Caregiver Guide to Stroke

The Caregiver Guide to Stroke is meant to help caregivers better navigate the recovery process and the financial and social implications of a stroke.

Stroke Support Group Finder

To find a group near you, simply enter your ZIP code and a mile radius. If your initial search does not pull up any groups, try

Tips for Daily Living Library

This volunteer-powered library gathers tips and ideas from stroke survivors, caregivers and healthcare professionals all over the country who’ve created or discovered adaptive and often innovative ways to get things done!

Stroke Family Warmline

The Warmline connects stroke survivors and their families with an ASA team member who can provide support, helpful information or just a listening ear.

Let's Talk About Stroke Patient Information Sheets

Let's Talk About Stroke is a series of downloadable patient information sheets, created by the American Stroke Association, that presents information in a question-and-answer format that's brief, easy to follow and easy to read.

Request Free Stroke Information Packets

Fill out this online form to request free information about a variety of post-stroke topics.
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Stroke & Parts of the Brain

When Stroke Affects the Occipital Lobe

Our occipital lobe, the smallest of the four lobes of the cerebral cortex, controls how we visually interpret our world.

When Stroke Affects the Cerebellum

The cerebellum contains 80 percent of our neurons. Its job seems to be to make things better. We talked with neuroscientist Jeremy Schmahmann about how stroke affects the “little brain.”

When Stroke Affects the Parietal Lobe

The parietal lobe helps us make sense of sensory information, like where our bodies and body parts are in space, our sense of touch, and the part of our vision that deals with the location of objects.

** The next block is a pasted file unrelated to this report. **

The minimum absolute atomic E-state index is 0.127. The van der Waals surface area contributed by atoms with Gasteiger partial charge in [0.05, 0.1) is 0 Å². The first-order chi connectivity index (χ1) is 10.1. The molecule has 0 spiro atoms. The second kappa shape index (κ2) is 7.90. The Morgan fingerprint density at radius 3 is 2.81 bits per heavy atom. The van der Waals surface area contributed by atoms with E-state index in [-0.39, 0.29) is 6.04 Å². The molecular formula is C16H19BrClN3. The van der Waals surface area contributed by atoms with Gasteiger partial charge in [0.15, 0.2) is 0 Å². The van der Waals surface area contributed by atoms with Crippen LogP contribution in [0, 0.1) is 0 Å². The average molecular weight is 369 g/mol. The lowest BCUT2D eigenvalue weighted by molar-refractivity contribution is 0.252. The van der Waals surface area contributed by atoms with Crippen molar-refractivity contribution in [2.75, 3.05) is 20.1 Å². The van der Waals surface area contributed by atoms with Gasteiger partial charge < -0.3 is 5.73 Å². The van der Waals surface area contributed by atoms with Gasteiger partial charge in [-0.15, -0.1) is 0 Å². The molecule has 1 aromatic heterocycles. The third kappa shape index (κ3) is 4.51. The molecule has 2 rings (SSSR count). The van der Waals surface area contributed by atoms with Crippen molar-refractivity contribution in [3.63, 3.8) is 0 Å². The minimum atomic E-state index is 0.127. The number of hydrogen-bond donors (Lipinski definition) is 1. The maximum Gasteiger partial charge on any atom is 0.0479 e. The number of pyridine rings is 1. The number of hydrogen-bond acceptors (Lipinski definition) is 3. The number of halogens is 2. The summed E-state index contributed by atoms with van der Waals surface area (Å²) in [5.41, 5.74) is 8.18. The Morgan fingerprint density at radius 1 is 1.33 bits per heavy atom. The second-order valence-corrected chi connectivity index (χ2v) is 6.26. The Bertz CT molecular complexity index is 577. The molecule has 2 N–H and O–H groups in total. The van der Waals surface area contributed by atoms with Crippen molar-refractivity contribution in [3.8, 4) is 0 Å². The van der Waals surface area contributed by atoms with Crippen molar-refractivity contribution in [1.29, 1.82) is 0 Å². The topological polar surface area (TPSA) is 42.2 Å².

When Stroke Affects the Frontal Lobe

Of the four lobes that make up the cerebral cortex, the frontal lobe is the largest. It plays a huge role in many of the functions that make us human — memory, language, movement, judgment, abstract thinking.

When Stroke Affects the Temporal Lobe

The temporal lobe has several functions, mainly involved with memory, perception and language.

When Stroke Affects the Brain Stem

The brain stem serves as a bridge in the nervous system. It sits at the top of the spinal column in the center of the brain. When a stroke happens there, it can cause a few different deficits and, in the most severe cases, can lead to locked-in syndrome.

When Stroke Affects the Thalamus

The thalamus can be thought of as a "relay station," receiving signals from the brain’s outer regions (cerebral cortex), interpreting them, then sending them to other areas of the brain to complete their job.
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Stroke Notes

Stroke-related news you can use about new scientific findings, public policy, programs and resources.

Readers Room

Articles, poems and art submitted by stroke survivors and their loved ones.

Life Is Why

Everyone has a reason to live a longer, healthier life. These stroke survivors, caregivers and others share their 'whys'. We'd love for you to share yours, too!

Everyday Survival

Practical tips and advice for day-to day living after stroke.

Life At The Curb

A unique perspective on survival by comedian and stroke survivor John Kawie.

Simple Cooking

Cooking at home can be a daunting task, but a rewarding one for your diet and lifestyle (and your wallet). Making small changes in your diet is important to your heart health. Here are simple, healthy and affordable recipes and cooking tips.

Helping Others Understand

Stroke affects people differently and many of the effects of stroke can be complicated. Helping friends and family understand how a stroke is affecting a survivor can help everyone involved.

Support Showcase

Our new department highlighting the good work being done by stroke support groups from around the nation. If you are part of a successful support group we should consider featuring, let us know!